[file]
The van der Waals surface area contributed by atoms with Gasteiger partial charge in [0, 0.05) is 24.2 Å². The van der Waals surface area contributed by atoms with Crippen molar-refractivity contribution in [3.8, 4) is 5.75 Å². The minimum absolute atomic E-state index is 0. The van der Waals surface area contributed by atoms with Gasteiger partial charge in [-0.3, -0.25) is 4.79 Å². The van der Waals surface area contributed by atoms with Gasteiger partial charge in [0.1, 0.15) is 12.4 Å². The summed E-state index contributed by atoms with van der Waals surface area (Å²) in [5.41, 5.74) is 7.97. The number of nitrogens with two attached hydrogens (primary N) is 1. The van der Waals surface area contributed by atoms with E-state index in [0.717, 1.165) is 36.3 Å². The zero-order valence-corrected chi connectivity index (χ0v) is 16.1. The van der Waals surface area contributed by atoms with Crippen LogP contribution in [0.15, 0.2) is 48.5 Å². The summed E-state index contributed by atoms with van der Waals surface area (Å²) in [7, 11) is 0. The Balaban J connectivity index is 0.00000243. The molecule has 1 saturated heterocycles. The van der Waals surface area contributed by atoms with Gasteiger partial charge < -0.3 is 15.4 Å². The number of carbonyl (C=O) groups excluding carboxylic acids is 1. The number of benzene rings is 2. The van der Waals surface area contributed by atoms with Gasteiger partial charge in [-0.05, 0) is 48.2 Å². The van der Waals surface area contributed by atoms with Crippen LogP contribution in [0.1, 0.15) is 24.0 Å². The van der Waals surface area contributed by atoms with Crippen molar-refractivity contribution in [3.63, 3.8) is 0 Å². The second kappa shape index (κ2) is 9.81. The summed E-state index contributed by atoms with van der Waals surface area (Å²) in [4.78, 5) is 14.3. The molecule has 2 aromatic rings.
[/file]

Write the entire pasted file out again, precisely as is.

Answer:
The van der Waals surface area contributed by atoms with Gasteiger partial charge in [0, 0.05) is 24.2 Å². The van der Waals surface area contributed by atoms with Crippen molar-refractivity contribution in [3.8, 4) is 5.75 Å². The minimum absolute atomic E-state index is 0. The van der Waals surface area contributed by atoms with Gasteiger partial charge in [-0.3, -0.25) is 4.79 Å². The van der Waals surface area contributed by atoms with Gasteiger partial charge in [0.1, 0.15) is 12.4 Å². The summed E-state index contributed by atoms with van der Waals surface area (Å²) in [5.41, 5.74) is 7.97. The number of nitrogens with two attached hydrogens (primary N) is 1. The van der Waals surface area contributed by atoms with E-state index in [0.717, 1.165) is 36.3 Å². The zero-order valence-corrected chi connectivity index (χ0v) is 16.1. The van der Waals surface area contributed by atoms with Crippen LogP contribution in [0.15, 0.2) is 48.5 Å². The summed E-state index contributed by atoms with van der Waals surface area (Å²) in [7, 11) is 0. The Balaban J connectivity index is 0.00000243. The molecule has 1 saturated heterocycles. The van der Waals surface area contributed by atoms with Gasteiger partial charge < -0.3 is 15.4 Å². The number of carbonyl (C=O) groups excluding carboxylic acids is 1. The number of benzene rings is 2. The van der Waals surface area contributed by atoms with Gasteiger partial charge in [-0.05, 0) is 48.2 Å². The van der Waals surface area contributed by atoms with Crippen LogP contribution in [0.1, 0.15) is 24.0 Å². The van der Waals surface area contributed by atoms with Crippen molar-refractivity contribution in [3.63, 3.8) is 0 Å². The second kappa shape index (κ2) is 9.81. The summed E-state index contributed by atoms with van der Waals surface area (Å²) in [4.78, 5) is 14.3. The molecule has 2 aromatic rings.